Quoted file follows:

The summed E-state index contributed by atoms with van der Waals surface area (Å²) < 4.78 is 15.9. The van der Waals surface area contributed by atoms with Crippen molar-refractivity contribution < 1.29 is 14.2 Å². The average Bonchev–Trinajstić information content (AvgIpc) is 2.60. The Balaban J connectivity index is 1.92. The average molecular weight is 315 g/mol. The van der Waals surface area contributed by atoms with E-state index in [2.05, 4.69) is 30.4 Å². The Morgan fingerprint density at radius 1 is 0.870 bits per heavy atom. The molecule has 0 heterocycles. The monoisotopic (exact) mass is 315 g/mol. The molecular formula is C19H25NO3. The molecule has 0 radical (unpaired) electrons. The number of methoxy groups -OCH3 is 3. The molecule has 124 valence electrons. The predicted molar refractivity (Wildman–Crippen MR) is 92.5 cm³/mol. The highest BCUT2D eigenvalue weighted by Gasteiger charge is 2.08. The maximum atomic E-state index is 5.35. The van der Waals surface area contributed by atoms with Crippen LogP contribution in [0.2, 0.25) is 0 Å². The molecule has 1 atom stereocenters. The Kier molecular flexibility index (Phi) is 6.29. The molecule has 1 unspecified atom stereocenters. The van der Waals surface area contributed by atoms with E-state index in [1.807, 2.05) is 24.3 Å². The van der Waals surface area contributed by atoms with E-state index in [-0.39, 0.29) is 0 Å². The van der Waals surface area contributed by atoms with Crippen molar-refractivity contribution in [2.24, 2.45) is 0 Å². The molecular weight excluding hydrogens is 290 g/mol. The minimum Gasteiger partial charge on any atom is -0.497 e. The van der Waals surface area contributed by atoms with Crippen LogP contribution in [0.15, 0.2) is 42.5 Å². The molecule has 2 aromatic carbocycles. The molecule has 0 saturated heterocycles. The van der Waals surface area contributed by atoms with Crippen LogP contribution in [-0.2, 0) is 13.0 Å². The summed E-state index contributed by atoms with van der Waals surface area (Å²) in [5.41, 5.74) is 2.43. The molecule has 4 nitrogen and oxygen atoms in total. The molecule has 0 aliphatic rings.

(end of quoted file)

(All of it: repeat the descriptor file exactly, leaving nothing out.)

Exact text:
The summed E-state index contributed by atoms with van der Waals surface area (Å²) < 4.78 is 15.9. The van der Waals surface area contributed by atoms with Crippen molar-refractivity contribution < 1.29 is 14.2 Å². The average Bonchev–Trinajstić information content (AvgIpc) is 2.60. The Balaban J connectivity index is 1.92. The average molecular weight is 315 g/mol. The van der Waals surface area contributed by atoms with E-state index in [2.05, 4.69) is 30.4 Å². The Morgan fingerprint density at radius 1 is 0.870 bits per heavy atom. The molecule has 0 heterocycles. The monoisotopic (exact) mass is 315 g/mol. The molecular formula is C19H25NO3. The molecule has 0 radical (unpaired) electrons. The number of methoxy groups -OCH3 is 3. The molecule has 124 valence electrons. The predicted molar refractivity (Wildman–Crippen MR) is 92.5 cm³/mol. The highest BCUT2D eigenvalue weighted by Gasteiger charge is 2.08. The maximum atomic E-state index is 5.35. The van der Waals surface area contributed by atoms with Crippen LogP contribution in [0.2, 0.25) is 0 Å². The molecule has 1 atom stereocenters. The Kier molecular flexibility index (Phi) is 6.29. The molecule has 1 unspecified atom stereocenters. The van der Waals surface area contributed by atoms with E-state index in [1.807, 2.05) is 24.3 Å². The van der Waals surface area contributed by atoms with E-state index in [-0.39, 0.29) is 0 Å². The van der Waals surface area contributed by atoms with Crippen molar-refractivity contribution in [2.24, 2.45) is 0 Å². The molecular weight excluding hydrogens is 290 g/mol. The minimum Gasteiger partial charge on any atom is -0.497 e. The van der Waals surface area contributed by atoms with Crippen LogP contribution in [0.15, 0.2) is 42.5 Å². The molecule has 2 aromatic carbocycles. The molecule has 0 saturated heterocycles. The van der Waals surface area contributed by atoms with Crippen LogP contribution in [-0.2, 0) is 13.0 Å². The summed E-state index contributed by atoms with van der Waals surface area (Å²) in [5.41, 5.74) is 2.43. The molecule has 4 nitrogen and oxygen atoms in total. The molecule has 0 aliphatic rings.